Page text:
Not all Residents Happy With Proposed FDR Boulevard - Southern Maryland Headline News

Not all Residents Happy With Proposed FDR Boulevard

By Cynthia Bryson, County Times

LEXINGTON PARK, Md. (Dec. 6, 2007)—A public information meeting to discuss St. Mary’s County FDR Boulevard project, Phase 1, was held Monday night at the Loffler Senior Center at Chancellor’s Run Regional Park. The Directorate of Public Works and Transportation’s Deputy Director John Groeger and other members of that department hosted the meeting. Over 100 citizens showed up to voice their concerns.

Phase 1 of the project runs for 1.7 miles and begins at the intersection of FDR and First Colony Boulevards heading southeast to state Route 237. The purpose of the meeting was to inform interested citizens on the many facets of the project, which includes proposed crosswalks, sidewalks, street lighting and bike lanes. The meeting was then opened up for a question and answer session. The majority of the attendees were clearly not happy with the impact this boulevard will have on their communities.

Afterwards those residents who wished to remain broke down into groups around the room set up with areas arranged to display large maps of the different portions of the immense project with representatives from DPW and T available to address concerns unique to those areas.

This long-going project was designed to address congestion issues within the county, which grew by 13 percent between 1990 and 2000 with the population now nearing 100,000 which has reduced “quality of life for our residents,” according to Groeger. The military community has grown alongside the civilian sector, significantly increasing road traffic. The plan is to reduce traffic on state Route 235 and provide alternate routes for residents to schools, shopping areas and other facilities.

The road has been in the planning stages for 20 years, beginning as a parallel road to state Route 235. In 1999 an engineering consultant produced plans, public meetings were held and the project was put on hold due to residential opposition.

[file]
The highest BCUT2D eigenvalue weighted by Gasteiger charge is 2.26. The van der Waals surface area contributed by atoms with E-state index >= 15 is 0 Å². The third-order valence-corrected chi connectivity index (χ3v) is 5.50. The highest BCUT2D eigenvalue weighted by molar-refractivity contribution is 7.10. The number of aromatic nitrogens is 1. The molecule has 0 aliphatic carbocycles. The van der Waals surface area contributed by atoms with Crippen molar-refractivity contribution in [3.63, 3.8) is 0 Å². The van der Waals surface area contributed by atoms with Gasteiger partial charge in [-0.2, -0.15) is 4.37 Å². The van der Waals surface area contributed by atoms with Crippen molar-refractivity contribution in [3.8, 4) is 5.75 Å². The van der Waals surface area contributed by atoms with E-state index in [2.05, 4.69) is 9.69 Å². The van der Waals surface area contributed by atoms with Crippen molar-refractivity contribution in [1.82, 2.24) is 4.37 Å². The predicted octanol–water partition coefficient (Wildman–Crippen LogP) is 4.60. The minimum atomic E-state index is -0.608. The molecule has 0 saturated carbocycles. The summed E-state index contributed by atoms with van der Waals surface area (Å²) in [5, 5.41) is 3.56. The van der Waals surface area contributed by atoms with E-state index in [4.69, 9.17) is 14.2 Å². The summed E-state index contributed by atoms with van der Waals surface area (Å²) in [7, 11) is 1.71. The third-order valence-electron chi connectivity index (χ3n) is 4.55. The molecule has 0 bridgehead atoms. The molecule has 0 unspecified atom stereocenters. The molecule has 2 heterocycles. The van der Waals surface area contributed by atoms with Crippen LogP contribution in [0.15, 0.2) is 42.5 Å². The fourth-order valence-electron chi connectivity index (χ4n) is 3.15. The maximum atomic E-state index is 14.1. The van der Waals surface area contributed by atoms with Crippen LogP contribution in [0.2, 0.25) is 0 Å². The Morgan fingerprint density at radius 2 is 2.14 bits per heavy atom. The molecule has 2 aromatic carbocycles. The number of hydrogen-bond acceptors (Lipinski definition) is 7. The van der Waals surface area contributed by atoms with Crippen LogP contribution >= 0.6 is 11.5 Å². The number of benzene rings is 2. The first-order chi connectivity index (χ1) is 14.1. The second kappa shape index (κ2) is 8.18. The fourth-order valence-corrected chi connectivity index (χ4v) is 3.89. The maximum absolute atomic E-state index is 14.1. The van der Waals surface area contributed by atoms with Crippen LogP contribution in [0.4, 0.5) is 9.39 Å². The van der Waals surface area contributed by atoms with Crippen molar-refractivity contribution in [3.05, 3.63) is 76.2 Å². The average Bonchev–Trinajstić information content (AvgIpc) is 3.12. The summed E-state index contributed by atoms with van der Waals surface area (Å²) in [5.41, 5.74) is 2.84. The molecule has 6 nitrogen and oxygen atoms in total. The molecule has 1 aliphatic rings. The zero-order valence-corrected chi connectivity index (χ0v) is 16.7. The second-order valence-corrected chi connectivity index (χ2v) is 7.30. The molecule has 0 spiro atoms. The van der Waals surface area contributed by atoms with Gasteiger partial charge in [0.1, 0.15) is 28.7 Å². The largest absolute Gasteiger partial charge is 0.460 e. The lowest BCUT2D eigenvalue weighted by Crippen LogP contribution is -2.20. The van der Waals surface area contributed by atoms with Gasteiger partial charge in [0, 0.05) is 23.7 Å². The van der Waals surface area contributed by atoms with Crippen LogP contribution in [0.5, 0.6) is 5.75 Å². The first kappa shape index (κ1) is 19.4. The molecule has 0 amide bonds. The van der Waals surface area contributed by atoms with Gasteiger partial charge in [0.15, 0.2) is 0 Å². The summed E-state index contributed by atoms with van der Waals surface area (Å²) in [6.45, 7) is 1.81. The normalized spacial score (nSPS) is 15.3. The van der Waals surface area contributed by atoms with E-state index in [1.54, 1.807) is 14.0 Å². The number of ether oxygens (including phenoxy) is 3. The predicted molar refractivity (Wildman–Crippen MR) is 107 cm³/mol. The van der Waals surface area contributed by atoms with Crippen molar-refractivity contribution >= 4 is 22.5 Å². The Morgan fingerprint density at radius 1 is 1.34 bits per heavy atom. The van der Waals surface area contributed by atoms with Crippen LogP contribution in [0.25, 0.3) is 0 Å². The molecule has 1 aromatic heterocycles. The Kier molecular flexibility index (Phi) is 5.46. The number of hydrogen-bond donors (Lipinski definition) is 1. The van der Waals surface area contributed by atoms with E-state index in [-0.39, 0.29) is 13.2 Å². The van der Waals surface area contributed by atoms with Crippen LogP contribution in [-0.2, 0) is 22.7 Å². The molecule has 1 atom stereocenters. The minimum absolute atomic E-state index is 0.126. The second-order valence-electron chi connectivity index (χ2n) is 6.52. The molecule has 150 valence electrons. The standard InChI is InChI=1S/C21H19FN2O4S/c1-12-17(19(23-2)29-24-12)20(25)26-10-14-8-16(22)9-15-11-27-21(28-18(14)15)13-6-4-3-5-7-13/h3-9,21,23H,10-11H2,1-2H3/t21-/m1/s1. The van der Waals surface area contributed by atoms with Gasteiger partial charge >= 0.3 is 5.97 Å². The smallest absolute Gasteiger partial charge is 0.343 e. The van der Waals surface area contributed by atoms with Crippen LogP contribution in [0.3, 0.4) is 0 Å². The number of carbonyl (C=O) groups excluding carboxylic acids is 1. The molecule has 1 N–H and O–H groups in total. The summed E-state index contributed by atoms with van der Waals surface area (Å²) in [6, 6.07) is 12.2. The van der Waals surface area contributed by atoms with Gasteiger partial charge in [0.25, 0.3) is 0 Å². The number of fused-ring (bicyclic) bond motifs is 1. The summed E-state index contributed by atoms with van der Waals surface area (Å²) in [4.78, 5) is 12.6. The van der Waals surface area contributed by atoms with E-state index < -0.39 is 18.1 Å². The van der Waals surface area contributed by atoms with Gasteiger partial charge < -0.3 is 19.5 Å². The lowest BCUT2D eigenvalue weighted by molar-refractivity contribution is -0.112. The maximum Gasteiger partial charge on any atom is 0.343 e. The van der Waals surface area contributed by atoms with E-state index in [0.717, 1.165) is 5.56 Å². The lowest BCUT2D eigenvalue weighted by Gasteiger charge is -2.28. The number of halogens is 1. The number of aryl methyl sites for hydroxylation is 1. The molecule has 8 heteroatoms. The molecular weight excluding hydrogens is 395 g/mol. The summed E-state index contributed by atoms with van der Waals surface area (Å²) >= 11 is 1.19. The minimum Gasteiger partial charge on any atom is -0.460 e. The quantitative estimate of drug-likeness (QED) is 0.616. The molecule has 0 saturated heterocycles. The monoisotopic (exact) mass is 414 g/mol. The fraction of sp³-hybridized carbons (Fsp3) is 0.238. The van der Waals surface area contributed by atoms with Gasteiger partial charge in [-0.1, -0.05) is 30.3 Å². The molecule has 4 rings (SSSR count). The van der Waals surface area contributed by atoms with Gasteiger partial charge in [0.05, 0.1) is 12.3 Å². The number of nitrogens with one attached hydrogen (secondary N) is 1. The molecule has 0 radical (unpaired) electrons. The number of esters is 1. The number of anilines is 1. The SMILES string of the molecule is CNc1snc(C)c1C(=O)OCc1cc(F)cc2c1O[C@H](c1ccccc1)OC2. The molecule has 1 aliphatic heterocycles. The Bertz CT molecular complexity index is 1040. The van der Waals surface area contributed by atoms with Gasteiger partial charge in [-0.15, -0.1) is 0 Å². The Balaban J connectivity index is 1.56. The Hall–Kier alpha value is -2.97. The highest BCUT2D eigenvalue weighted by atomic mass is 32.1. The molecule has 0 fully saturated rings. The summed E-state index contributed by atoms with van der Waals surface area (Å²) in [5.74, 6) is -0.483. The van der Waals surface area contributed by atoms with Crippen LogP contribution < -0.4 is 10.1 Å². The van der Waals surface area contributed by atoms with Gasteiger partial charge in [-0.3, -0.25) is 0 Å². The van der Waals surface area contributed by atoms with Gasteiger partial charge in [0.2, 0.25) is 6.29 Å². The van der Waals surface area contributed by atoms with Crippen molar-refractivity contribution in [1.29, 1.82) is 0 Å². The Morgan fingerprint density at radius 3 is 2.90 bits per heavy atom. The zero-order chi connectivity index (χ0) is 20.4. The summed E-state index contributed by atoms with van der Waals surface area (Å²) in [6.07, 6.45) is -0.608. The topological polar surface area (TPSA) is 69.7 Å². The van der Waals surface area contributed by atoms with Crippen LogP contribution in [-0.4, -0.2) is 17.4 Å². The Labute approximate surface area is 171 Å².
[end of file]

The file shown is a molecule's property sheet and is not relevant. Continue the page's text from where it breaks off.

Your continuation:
It was brought back to life in 2006 as a two-lane residential connector. This time around it was reduced from four lanes to two to address traffic concerns and other features were added, such as “roundabouts,” or traffic circles and a landscaped median. It is now in the design and property acquisition phase.

The design is 15 to 20 percent complete, according to DPW & T Project Manager Allen Settle.

The county’s budget has allotted $7.3 million to this phase, funded through county bonds, impact fees and transfer taxes. Environmental assessments, wetland mitigation plans, multiple permits and traffic and transportation assessments were required. Developers are responsible for construction in some areas along the route.

Some of the attendees voiced concerns over the use of roundabouts instead of traffic circles, but studies have shown that, although more costly, roundabouts are more effective at slowing and controlling traffic. Speed bumps and speed limits will also be used to keep speed to a minimum.

“Based on some of the concerns we heard before, we believe we can provide a neighborhood connection that’s badly needed while at the same time limiting the through traffic that would impact the neighborhood,” said Groeger. The residents in attendance didn’t seem to agree with his assessment.

Gary Pratz, 41, of Barefoot Acres asked how much of the $7.3 million earmarked for the project was for safety features or noise barriers. “As much as needs to be,” Groeger said.

Dana Marshall, who gave her age as being “over 21,” is concerned for the safety of her neighborhood. “Generally people see a sign that says miles per hour, they do 50. Is that safe for children running back and forth across that road?”

Marshall’s neighbor, George and Lynn Keenan, also were in attendance. They feel that traffic lights will be necessary to control traffic.

Seven-year-old Joshua Toney, a second grader at King’s Christian Academy and resident of the Laurel Glen subdivision offered a voice of compromise on whether or not he was pleased with the project. “Sort of both,” he said. He likes the idea because it will connect with Old Rolling Road, but was not so pleased “because of the two roundabouts.”

Pratz’s wife, Hannah, also 41, drew applause with the question, “Who gives you guys the right to put this road through housing developments?” Hannah has attended these meetings since 1999 and vociferously voiced her concerns at that time.She asserted that they have not addressed the citizens concerns that prompted the delay at that time. She also blamed developers for complicating the issue. She was also concerned with losing areas community children use for the project. “I’m very perturbed,” she said. “It is coming right in my back yard.”

“We are committed to working with the citizens of the area to assure that this roadway provides the needed access while at the same time assuring the livability of each community it traverses,” said Groeger.

Another public information meeting on the project is slated for August 2008. For more information of the status on the on-going project visit

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